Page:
Believe E.S.P.

13 04 2009

Statue, Ishikiri, 4/11/2009

On Saturday after a night misspent at an all you can drink/eat ramen restaurant, I got up extra early, took the train to Kyoto Station, and accompanied a portion of my Japanese religion class to Ishikiri, the fortune telling capital of Japan. Ishikiri is an excellent example of the fluid nature of religion in Japan. A famous study conducted in Japan found that more people claimed that they were followers of a religion, such as Shintoism or Buddhism, than there were people in the country by almost a factor of two. Religion in Japan is simply not a fixed entity as it is in the West; it’s entirely normal, for example, to have a Shinto birth ceremony, a Western, Christian wedding, and a Buddhist death ceremony. Also prevalent are folk religions, communal belief systems based on local values and superstitions. Fortune telling in Ishikiri is similar to it’s mysticism derived relatives in other parts of the world, but it is perhaps lent an air of authenticity by it’s propinquity to the common tradition at temples and shrines of the omikuji, a sort of fortune that comes on a piece of paper and has a wide variety of outcomes, from very good to very bad luck.

Fortune Teller, Ishikiri, 4/11/2009

Much like Japanese religious life, fortune telling can be a hodgepodge of various traditions, such as the above store, which is based equally in native Japanese nature worship, Buddhism, mysticism, and even Jewish Kabbalah. The character 占 is the character for fortune telling. There was a panoply of methods available in Ishikiri, from the obvious, such as readings by palm and crystal ball, to the more esoteric, such as tongue reading to determine your health (complete with a chart of forty different tongues to compare).

The seers of Ishikiri also do not express the slightest reservation about the commercial aspect of their services, as evinced by this chart relating price to the accuracy of their predictions. They range from 3,000 yen for a sure thing to 1,000 yen for a decent guess. Other services, such a Feng Shui techniques to adjust the directions of your home (I didn't entirely understand this) and lucky names for your future children can run into the tens of thousands of yen, or hundreds of dollars.

The seers of Ishikiri also do not express the slightest reservation about the commercial aspect of their services, as evinced by this chart relating price to the accuracy of their predictions. They range from 3,000 yen for a sure thing to 1,000 yen for a decent guess. Other services, such a Feng Shui techniques to adjust the directions of your home (I didn't entirely understand this) and lucky names for your future children can run into the tens of thousands of yen, or hundreds of dollars.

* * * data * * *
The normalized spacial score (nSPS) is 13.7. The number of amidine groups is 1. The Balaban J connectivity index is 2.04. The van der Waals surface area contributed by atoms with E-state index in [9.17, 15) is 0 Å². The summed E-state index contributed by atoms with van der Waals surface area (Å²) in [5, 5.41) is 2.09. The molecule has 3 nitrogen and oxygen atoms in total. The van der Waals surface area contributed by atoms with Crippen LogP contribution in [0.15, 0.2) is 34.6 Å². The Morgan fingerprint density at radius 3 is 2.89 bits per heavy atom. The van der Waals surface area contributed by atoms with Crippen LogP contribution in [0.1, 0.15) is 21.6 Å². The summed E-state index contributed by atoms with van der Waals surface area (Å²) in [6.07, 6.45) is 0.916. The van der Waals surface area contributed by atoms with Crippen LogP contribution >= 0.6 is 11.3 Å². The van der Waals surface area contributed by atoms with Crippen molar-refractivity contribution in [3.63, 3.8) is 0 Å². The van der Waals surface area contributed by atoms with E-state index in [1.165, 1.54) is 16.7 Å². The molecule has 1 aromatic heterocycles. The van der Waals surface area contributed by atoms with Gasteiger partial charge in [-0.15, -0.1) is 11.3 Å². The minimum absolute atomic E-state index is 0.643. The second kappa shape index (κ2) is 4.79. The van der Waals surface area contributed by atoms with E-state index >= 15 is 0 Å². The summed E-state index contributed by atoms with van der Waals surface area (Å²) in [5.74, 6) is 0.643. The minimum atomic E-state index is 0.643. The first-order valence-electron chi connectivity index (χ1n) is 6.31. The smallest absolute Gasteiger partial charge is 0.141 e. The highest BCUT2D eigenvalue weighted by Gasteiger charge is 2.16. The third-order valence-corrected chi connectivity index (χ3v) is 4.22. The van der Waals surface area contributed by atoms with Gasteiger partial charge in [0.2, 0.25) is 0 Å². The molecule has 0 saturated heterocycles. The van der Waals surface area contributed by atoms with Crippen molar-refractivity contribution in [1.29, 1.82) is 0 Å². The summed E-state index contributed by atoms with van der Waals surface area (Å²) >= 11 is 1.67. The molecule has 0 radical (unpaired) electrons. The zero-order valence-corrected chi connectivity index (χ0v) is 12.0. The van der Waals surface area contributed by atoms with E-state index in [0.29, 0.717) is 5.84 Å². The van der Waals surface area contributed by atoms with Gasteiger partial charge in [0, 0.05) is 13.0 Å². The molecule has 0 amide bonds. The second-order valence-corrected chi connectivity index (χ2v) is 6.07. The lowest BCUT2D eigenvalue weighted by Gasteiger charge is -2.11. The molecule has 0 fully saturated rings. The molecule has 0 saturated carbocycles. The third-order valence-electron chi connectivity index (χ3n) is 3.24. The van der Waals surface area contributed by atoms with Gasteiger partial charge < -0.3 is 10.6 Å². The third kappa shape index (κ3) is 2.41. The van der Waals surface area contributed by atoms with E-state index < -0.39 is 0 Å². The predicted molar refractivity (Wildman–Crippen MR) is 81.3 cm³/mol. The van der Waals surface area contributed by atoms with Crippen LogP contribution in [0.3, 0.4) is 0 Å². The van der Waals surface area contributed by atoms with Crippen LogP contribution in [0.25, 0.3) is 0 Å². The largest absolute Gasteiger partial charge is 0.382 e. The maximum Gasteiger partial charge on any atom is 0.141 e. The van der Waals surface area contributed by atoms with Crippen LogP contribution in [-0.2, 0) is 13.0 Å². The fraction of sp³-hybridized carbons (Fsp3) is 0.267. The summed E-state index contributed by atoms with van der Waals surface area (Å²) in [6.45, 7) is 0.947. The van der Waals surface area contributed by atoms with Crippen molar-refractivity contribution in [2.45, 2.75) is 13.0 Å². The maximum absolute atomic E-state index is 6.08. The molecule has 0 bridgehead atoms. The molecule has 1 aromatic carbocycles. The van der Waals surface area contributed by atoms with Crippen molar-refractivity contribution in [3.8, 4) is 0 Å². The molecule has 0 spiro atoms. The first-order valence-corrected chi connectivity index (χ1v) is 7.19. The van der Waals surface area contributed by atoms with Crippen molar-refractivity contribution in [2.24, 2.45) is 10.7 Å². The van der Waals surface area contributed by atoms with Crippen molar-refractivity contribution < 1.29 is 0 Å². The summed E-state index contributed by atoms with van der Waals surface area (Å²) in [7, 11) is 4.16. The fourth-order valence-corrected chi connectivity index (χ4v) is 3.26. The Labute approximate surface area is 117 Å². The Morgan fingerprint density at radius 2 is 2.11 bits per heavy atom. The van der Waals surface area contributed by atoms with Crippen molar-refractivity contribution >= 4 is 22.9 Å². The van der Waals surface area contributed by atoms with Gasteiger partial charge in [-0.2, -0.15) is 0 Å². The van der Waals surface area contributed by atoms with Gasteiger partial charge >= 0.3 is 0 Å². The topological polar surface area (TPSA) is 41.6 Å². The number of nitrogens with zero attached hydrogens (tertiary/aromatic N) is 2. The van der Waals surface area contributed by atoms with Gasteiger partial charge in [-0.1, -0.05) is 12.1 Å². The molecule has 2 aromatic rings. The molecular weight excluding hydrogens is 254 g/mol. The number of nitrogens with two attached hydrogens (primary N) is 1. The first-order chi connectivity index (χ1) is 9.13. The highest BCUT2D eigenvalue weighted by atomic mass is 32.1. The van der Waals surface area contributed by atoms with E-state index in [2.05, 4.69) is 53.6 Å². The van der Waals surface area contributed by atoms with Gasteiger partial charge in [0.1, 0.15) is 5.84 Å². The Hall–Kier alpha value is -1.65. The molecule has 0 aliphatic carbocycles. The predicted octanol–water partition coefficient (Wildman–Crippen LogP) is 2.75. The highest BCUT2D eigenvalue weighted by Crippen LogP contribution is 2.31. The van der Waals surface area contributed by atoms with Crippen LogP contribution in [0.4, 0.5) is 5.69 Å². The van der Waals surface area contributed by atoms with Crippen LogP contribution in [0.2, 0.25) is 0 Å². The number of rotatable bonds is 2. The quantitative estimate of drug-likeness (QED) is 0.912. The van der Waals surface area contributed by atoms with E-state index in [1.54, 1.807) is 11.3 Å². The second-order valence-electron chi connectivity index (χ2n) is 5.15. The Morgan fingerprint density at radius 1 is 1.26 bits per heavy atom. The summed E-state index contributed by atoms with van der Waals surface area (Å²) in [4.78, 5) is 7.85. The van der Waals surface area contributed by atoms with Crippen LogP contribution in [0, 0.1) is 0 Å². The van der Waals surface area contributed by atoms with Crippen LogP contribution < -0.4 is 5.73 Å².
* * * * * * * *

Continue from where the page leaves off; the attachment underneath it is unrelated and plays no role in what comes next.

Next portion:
A similarly synthetic religious tradition can be found at Ishikiri Shrine, the major tourist attraction in the area. As our professor explained, the original Ishikiri Shrine burned down hundreds of years ago and all records of it’s traditions were lost. Now, all of the shrines ceremonies are of the pinchbeck variety, without the least velleity of truth to them. Ishikiri’s “tradition” is essentially a folk religion in and of itself, based on invented ceremonies that have been lent legitimacy after the fact.

Legitimate or not, Ishikiri Shrine is a popular place.

Legitimate or not, Ishikiri Shrine is a popular place.

One such tradition is based on two stones in the middle of the grounds of the shrine. “Legend” says that if you walk around the outside of the two stones one hundred times your wish will be granted. I passed on that.

Ishikiri stone, Ishikiri, 4/11/2009

Wandering around the grounds, I saw what at first I thought were some colored ropes…

Cranes, , Ishikiri, 4/11/2009

Until I realized they were thousands and thousands of paper cranes. Thinking about how long they must have all taken makes my head hurt.

Cranes 2, Ishikiri, 4/11/2009

On my way back to Kyoto, I stopped in Osaka and paid a visit to a few stores in order to find the actual comic my project for my translation class was based on. After a bit of foot work, I managed to track down and buy most of the author’s work for a pittance (Americans get killed on the price increases in importing this stuff). I have to admit it was odd to hold something I had grown so use to seeing online in my hands. I also finally saw the damn kanji I couldn’t read in the scans due to blurring and the author’s handwriting. Goddamn 普通 and 誘う.

I got back to Kyoto around nine and completely exhausted, but remembered to snap a picture of Kyoto Tower before wandering zombie-like back to my apartment.

Kyoto Tower, Kyoto, 4/11/2009

Music I’m Listening to Now: Peter, Bjorn, and John: “Last Night”.

Bonus! Sort-of Engrish:

Bag 1, Ishikiri, 4/11/2009Bag 2, Ishikiri, 4/11/2009

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